Hangouts are another PLUS. This tool, unique to Google+, allows users to video chat directly with their followers within the online network. Brands are already using this functionality in exciting ways: sharing exclusive content, announcing new initiatives, and even hosting video customer service sessions.

One beloved entertainment brand that has used Google Hangouts to reach out to fans is The Muppets. Kermit and Miss Piggy, along with actor-director Jason Segel, sat in front of a webcam and answered questions about their new movie, Disney’s The Muppets. (Sample quote: Miss Piggy summarizes the movie by saying, “It’s all about moi!”) Watch the Muppet Google+ Hangout highlight reel, embedded below:

While its launch and optimization has attracted a lot of press, Google+ is still more of a niche social network when compared to a behemoth like Facebook. This smaller, less diverse user base both has both positive and negative consequences for marketers.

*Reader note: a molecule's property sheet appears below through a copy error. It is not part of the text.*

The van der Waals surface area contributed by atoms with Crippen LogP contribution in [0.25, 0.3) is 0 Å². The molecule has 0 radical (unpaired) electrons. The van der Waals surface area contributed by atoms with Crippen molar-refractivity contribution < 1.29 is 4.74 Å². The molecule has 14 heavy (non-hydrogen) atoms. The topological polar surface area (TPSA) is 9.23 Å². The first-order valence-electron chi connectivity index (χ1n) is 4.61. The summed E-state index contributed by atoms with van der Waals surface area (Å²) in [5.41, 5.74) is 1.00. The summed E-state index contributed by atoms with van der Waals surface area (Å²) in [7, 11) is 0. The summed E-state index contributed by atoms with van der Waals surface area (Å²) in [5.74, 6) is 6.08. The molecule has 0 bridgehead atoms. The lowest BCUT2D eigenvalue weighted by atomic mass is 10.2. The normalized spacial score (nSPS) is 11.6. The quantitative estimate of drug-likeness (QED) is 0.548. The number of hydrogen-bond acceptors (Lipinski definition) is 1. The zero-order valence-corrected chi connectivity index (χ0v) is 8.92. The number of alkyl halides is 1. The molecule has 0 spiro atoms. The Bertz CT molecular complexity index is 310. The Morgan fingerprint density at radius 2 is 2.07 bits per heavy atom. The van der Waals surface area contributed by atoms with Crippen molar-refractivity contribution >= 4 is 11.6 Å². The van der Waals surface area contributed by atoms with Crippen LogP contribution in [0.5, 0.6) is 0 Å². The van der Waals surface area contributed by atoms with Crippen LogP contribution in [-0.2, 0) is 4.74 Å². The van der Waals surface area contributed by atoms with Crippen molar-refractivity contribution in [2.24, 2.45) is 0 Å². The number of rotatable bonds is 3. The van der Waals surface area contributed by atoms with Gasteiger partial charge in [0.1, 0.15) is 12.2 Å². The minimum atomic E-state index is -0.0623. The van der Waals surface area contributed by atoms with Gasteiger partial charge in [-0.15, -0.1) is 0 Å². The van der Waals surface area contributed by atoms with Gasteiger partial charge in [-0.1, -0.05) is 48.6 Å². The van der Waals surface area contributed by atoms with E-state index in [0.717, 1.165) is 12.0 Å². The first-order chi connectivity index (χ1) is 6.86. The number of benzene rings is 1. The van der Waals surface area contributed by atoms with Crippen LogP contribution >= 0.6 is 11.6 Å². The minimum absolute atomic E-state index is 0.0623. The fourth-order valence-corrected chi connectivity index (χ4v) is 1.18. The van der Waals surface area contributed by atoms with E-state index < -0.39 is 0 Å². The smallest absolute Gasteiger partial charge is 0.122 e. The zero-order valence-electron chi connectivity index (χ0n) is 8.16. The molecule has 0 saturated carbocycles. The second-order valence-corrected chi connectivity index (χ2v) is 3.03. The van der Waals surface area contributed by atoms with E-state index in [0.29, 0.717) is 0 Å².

Google+ currently has 40 million users, a MINUS when compared to Facebook’s 800 million. Yet Google+ is growing in popularity among young, tech-savvy American males, a PLUS for business seeking to attract the attention of this market in particular.

Additionally, as Crispin Sheridan of Clickz points out, the nascent Google+ is a “less noisy” atmosphere than Facebook, an even more crowded place thanks to the partnership with music sharing site Spotify and the increasing prevalence of social gaming. A less cluttered network, Google+ gives brands the opportunity to avoid the clutter and achieve “a much more direct and personal relationship with their audiences.”